For what it’s worth, we didn’t want this either. When Toy Story 3 finished, and we’d just about recovered from the emotional punch to the stomach, and the subsequent tears that were streaming down our face, there was a sense of finality. The perfect trilogy had come to an end, we had closure, it had been a wonderful adventure, but like any good adventure, it had to finish.
Then news of a fourth film in the franchise came out, and it felt wrong. Where could this story possibly go? How could you expand on this universe and give us another equally as satisfying finale? It seemed an impossibility, a means for Pixar to squeeze more life out of this franchise, and money from our pockets. Were we being cynical? Of course. But this is precious ground, these are characters that have such an important place in cinema history, this series transcends mere entertainment; it feels like home.
Needless to say, as soon as the opening titles appear in this seemingly superfluous sequel, and the melody to You’ve Got a Friend in Me begins, the hairs on the back of our neck stand up. We’re back, and despite having many apprehensions, we’d be foolish not to at least just give it a go. And boy are we pleased that we did – for somehow, and we don’t quite know how, this film has completely justified it’s existence, and has an ending even more final and profound than the last.
What the Toy Story films have always managed, and is true of all Pixar (okay, maybe minus Cars) is this ability to have the adults and children adoring a film, at the same time, but on completely different terms. This is no different, it’s full of adventure and enchantment that will have the children invested, and the narrative and the perils our protagonists face are as entertaining as always, not to mention how impossible they always appear. The situations Woody and Buzz find themselves in, it’s always a surprise when they somehow find a way out, the stakes are always so high. Having sat through Toy Story 3 around eight times now, it’s still hard to see a way for them to survive when they’re in the furnace, despite knowing they obviously do.
And then at the same time there’s a greater, more profound meaning. Without giving anything away, the final five minutes are hugely emotional, and we advise you take tissues, and lots of them. It’s what these films stand for; the lust for acceptance, the anxiety of rejection, the importance of friendship, of love, and the need to keep hold of that fire in our belly, to maintain a semblance of playful adventure within us no matter how old we get and how much the trivial mundanities of the real world bring us down. It’s the sense of loss, saying goodbye to loved ones and accepting the inevitable progression in life. This is all woven into this storyline, and yet still is full of jokes and action set pieces. It’s masterfully put together and diligently crafted.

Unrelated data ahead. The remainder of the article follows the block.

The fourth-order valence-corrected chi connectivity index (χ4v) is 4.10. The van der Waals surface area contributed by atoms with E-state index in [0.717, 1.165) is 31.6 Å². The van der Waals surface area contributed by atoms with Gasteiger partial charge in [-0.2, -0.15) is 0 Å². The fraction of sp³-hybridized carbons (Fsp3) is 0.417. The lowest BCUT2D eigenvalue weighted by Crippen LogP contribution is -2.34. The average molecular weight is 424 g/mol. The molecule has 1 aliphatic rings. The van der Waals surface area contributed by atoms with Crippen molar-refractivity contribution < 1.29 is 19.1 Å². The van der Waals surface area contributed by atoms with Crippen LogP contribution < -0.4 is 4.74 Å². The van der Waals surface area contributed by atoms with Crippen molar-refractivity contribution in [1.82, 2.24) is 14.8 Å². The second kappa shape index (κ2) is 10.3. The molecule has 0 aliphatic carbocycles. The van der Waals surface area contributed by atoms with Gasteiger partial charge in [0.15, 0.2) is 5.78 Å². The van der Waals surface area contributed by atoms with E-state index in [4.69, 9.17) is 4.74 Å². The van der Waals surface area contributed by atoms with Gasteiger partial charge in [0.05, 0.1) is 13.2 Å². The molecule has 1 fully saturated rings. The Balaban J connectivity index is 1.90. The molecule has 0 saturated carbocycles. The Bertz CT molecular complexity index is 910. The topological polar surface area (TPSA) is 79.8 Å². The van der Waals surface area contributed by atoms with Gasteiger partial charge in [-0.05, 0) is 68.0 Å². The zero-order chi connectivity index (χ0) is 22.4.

There are new characters, of course, and Forky (Tony Hale) is the stand-out of the bunch. But there’s also new roles for Keanu Reeves, Christina Hendricks, Jordan Peele and Keegan-Michael Key. But it’s the familiar voices that provide such warmth and comfort, and hearing Tom Hanks and Tim Allen reprise their roles as Woody and Buzz is everything (even if the latter is severely underused in this production). But it’s all about Woody, but then hasn’t it always been? This truly is his story, and it all becomes clear: Toy Story 3 was the end of Woody’s story with Andy, but not the end of his story overall. That’s where this film comes in.
So lose those apprehensions. Let this film take you away, just like they all have, and be moved and compelled as you always have done. But as much as we do adore these films, we don’t need anymore now. And honestly, Pixar, we mean it this time.